In her capacity as Special Representative of the Secretary-General on Sexual Violence in Conflict since 2012, Bangura has interviewed dozens of Yazidi women who escaped from ISIS; 3,000 remain in captivity she said. ISIS is using drugs to hasten young girls’ physical maturation and boost their market value; she talked to women resold as many as eight times.
Curbing ISIS sexual violence requires a multidimensional approach, Bangura said.
Responsibility to Act
At the global level, the Anti-ISIL Coalition, which uses another acronym for the militants, needs to focus on stripping resources from the group and degrading its ability to communicate, travel and trade, she said. Social media platforms are the “the oxygen of ISIS.”
“That’s the responsibility of member states,” she said. “We don’t control it.”
Regional organizations need to be mobilized, as the League of Arab States was in a recently signed framework of cooperation with her office, she said. The agreement seeks to foster closer collaboration on conflict-related sexual violence, while acknowledging “complex cross-border challenges,” Bangura said.
An agreement Bangura’s office signed two weeks ago with the government of Iraq illustrates possibilities on the national level, she said. The pact calls for the government to push for justice and accountability through measures such as strengthening the legal framework on sexual violence, and to work on providing a range of psychological and medical support for victims. Equally important, it highlights the role of civil society in ensuring that women who suffer sexual violence are seen as the victims and survivors that they are, without stigma.
Religious leaders also are critical to the fight, said Bangura, a Muslim from Sierra Leone. In a meeting in Cairo with the Grand Imam of al-Azhar University, known as Sunni Islam’s leading institution, Bangura said she argued that “a press release is not enough.” Her office is working with al-Azhar to bring together religious leaders from countries affected by sexual violence by terrorists to discuss it and create an alternate narrative.
Referring to ISIS’s leader, she said: “You cannot just sit there and allow al-Baghdadi to issue a fatwa justifying sexual slavery in the name of Islam.”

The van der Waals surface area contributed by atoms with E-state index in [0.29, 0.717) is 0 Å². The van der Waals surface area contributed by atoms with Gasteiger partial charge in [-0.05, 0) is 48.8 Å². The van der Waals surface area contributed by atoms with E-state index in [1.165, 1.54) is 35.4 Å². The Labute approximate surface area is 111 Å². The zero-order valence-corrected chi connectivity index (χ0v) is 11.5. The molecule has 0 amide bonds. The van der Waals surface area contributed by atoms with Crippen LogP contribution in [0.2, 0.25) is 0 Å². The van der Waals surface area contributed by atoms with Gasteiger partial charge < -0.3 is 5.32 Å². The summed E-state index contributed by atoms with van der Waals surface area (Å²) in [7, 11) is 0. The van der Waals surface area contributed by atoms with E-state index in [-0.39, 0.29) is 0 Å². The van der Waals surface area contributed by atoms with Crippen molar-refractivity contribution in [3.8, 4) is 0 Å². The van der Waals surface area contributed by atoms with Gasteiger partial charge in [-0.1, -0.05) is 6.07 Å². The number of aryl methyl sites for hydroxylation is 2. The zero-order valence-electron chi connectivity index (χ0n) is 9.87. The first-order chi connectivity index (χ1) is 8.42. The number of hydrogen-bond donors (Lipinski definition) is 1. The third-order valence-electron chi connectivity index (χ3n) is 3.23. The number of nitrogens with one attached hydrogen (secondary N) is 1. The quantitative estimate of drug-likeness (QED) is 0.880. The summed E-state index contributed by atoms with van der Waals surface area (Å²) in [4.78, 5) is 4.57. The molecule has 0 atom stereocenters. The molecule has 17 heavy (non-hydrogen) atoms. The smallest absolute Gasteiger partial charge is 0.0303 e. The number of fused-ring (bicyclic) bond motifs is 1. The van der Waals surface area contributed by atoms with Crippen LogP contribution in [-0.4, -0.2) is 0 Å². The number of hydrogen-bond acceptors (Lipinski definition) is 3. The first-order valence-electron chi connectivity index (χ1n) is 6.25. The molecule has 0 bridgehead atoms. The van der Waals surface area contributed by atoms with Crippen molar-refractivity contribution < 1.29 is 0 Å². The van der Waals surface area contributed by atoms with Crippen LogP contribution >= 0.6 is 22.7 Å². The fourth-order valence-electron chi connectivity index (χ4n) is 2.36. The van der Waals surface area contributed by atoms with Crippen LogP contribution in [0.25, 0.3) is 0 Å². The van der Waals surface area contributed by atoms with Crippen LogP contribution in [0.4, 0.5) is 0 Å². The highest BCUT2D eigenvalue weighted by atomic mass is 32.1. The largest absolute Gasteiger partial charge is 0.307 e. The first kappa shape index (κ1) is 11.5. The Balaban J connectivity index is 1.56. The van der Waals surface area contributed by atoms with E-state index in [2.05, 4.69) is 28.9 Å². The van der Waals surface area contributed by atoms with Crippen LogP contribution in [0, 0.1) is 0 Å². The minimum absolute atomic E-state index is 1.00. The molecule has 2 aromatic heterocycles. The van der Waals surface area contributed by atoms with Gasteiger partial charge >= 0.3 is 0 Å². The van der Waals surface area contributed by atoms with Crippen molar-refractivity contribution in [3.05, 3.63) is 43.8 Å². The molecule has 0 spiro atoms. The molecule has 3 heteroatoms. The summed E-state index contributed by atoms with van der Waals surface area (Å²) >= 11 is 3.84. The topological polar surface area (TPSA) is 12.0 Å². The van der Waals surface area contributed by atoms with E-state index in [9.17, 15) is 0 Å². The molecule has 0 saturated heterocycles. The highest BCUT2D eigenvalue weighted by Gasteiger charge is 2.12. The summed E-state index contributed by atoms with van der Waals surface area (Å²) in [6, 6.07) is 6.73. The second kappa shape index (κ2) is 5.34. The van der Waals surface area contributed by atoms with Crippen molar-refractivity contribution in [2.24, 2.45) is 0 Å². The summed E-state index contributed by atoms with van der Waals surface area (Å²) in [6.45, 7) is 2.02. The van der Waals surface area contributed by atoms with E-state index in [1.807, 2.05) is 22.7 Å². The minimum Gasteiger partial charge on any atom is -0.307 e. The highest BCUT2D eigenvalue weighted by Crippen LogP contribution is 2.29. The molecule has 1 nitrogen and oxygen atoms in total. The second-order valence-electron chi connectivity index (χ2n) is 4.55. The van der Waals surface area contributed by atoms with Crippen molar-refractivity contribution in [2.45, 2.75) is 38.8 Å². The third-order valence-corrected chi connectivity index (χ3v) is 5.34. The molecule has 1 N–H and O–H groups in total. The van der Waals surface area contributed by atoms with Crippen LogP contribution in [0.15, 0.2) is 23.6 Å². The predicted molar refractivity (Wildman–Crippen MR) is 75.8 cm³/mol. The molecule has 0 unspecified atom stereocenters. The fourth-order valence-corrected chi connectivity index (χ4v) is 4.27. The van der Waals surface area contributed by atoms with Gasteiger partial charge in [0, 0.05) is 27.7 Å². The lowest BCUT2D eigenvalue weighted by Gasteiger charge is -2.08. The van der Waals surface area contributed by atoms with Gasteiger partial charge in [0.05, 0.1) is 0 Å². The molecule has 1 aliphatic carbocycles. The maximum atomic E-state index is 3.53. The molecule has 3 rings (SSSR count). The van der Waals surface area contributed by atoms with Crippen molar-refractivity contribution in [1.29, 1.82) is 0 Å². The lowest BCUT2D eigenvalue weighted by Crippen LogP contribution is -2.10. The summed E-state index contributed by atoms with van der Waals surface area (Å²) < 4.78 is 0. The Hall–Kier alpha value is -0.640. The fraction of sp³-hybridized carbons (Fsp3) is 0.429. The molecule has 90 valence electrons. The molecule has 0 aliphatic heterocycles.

The spiritual leader of the Yazidis played a key role in winning acceptance and reintegration of sexually violated girls and women—a break from traditional attitudes, she said. The Yazidis are a small minority who suffered massive upheaval and loss when ISIS overran their communities in northern Iraq in 2014.
They realized “they had to rescue their girls,” Bangura said.
Captive women heard they would be welcomed back by their families, inspiring escapes and sharply reducing their suicide rate. The Yazidis built networks to help captive women, including gathering funds to purchase their freedom.
“We have tried to replicate this with others,” Bangura said. “It has not been possible.”
One benefit of the Yazidi’s supportive approach is the willingness of the group’s women to tell their stories and confront the world with their suffering and ISIS’s savagery, Bangura said.
“These women and girls are not abstract statistics,” Bangura said. “They are human beings; mothers, daughters and sisters.”
Women who have been subject to sexual abuse by violent extremists should be treated with the care and respect accorded to other victims of terrorism, said Kathleen Kuehnast, senior gender advisor at USIP, after the event. Benefits often include medical, economic and other support as well as reparations.
“They are victims of terrorism,” Kuehnast said.